Monday, November 25, 2013

Binge Edu?

The nature of Education has been challenged in the State of Colorado recently and I've only found my  answer recently and through a very circumlocutious route. (amendment 66 defeat)

I've been doing a little binge TV over the weekend (thank you Netflix) and while watching the entire Star Trek canon backwards has a certain appeal I find myself sinking into Inspector Morse.

I must admit my only acquaintance with Colin Dexter was through the Santa Fe Opera and The Duchess of Malfi and it's only a vague recollection at that. I think there was a motorcycle and some leather but that's about all I can recall. I was more concerned with working as an apprentice Scenic at the Opera. We were making "pancakes" of A/B foam and applying them to forming wire for the set which John Conklin had lovingly described as "bejeweled vomit".

I only come to the Morse series sideways. I'd never had the patience to sit through the entire program while it was on PBS. Something to do with flat editing and laconic music between long long long silences or maybe just wanting a bit less Academic posturing and a little more Eye Candy. More Poirot, please. I really only became interested with the "Inspector Lewis" series which took a lover's eye to Oxford. Give me an English Green and a little perpendicular Gothic then I'll hang on while someone hems and haws over a pint of bitter.

So, when Morse appeared on the Netflix lineup I said, why not?

The punching bag which Mr. Dexter likes to work with consistently is Class. The privilege of the Oxford Don, of the Intelligentsia, of the snob all making a nice counterpoint to CI Morse's own intellectual snobbery and his own self loathing.

So how does that get me to the recent vote in Colorado for new taxes for public Education?

"DENVER - Colorado voters on Tuesday soundly rejected a $950 million tax increase for education 
Read more at "

There is an irrefutable need for educated minds.  Education is a commodity. Whoever pays for the commodity gets to control that commodity. It's our choice, Public or Private funding we had a choice and we voted to let someone else do the heavy lifting. Next time someone complains about the "fat cats on Wall Street" or the 1% or those who let greed rule their lives remember this vote. "We the people" opted to let the people with the money educate the children of their choice. 

Now, how will those children grow up and who will be their role models do you think? 

(...and yes, I'm still angry about the Given Institute; but that's another post)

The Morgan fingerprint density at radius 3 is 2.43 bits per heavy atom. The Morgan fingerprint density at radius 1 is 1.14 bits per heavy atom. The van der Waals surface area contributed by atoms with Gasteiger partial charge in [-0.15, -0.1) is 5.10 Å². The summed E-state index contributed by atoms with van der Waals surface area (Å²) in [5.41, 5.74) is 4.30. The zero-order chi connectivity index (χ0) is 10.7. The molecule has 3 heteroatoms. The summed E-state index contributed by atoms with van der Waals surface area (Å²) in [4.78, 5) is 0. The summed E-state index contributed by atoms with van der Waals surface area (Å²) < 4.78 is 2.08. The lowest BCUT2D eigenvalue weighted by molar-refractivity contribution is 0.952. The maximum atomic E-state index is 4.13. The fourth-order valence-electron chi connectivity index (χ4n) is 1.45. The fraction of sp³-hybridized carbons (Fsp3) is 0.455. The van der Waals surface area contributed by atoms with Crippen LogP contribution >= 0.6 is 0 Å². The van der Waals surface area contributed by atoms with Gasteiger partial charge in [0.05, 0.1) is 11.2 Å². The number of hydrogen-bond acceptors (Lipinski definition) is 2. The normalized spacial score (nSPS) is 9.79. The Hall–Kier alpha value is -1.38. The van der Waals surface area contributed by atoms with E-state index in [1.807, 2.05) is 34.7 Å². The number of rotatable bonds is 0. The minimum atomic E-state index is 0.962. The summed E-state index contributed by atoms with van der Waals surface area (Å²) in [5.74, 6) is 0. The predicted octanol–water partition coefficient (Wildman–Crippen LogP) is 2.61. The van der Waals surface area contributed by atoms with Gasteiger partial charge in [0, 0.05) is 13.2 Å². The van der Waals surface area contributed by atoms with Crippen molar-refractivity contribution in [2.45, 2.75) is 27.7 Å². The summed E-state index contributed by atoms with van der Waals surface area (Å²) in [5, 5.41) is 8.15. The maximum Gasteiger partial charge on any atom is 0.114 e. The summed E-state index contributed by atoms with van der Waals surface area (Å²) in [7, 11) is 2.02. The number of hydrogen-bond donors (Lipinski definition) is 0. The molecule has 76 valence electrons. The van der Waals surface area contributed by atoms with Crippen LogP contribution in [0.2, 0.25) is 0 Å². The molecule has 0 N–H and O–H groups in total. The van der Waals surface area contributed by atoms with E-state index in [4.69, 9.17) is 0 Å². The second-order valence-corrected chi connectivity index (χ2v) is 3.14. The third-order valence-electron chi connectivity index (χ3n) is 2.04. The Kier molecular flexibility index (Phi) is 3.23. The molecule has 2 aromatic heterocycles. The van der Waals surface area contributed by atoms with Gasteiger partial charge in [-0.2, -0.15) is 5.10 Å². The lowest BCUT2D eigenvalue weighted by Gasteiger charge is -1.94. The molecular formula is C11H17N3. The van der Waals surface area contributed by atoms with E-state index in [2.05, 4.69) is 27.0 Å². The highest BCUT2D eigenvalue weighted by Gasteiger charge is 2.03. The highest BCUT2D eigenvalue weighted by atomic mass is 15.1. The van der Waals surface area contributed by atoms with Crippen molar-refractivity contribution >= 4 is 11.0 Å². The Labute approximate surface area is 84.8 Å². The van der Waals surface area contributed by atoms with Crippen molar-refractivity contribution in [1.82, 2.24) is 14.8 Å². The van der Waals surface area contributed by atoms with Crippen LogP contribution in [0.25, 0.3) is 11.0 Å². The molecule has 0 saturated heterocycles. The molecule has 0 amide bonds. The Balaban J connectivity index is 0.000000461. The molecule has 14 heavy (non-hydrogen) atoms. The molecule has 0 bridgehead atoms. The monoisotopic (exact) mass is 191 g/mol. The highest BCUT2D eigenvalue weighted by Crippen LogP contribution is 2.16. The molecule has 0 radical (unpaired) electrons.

Wednesday, November 20, 2013


As promised here's a simple soup using those very "earthy" potatoes
and the last of the carrots from Karen's garden
and some onions with a little local honey
and some tomatoes from the summer farmer's market which I "canned"

Start with a big cast iron pot and some olive oil and add potatoes.
Skins on or off- your decision- but since I grew these I know the skins are safe.
Add some herbs, sage, rosemary, oregano… 

(make a bouquet garni if you don't want to chew the herbs)

add the carrots (they take longer to cook than the onions but less than the potatoes)
add the garlic, onion and honey…
After the carrots have started to get soft add the tomatoes

 plus one jar of water
the honey from the onions sticks to the bottom of the bowl 
so I add a little red wine to get all the honey…
and add that to the pot…
The key is to balance sweet with heat- so I add a little apple cider…
and an old rind of parmigiano
the broth should taste pretty good at this stage- it should have a savory flavor with complexity from the earth tones in the honey and the potatoes and it should have some heat in the "finish"
Cover and bring to a boil.

If you want stew, uncover and let it slow boil for 20 minutes
If you want soup let it simmer with the lid cracked for 20 minutes
The soup should be clear since you're not cooking it for hours.
Serve in a bowl with grated parmesan (and maybe a crouton or two)

Saturday, November 2, 2013

The harvest is in.

Honestly it was in a couple of weeks ago. The potatoes are particularly fine this year.

That's a little over 2 bushels of Red McClure and much to my surprise some PurplePeruvian.

They're in the cellar in baskets with some burlap over them. 
They'll stay nice and cool through the winter and by Spring I'll have lots of sprouting starters.

I sort them by size. Not only is this a good thing for cooking but the smaller ones get soft first so you want to eat those first.

The big ones are great in soup… I'll post that recipe later. I just substitute the potatoes for beans in a minestrone.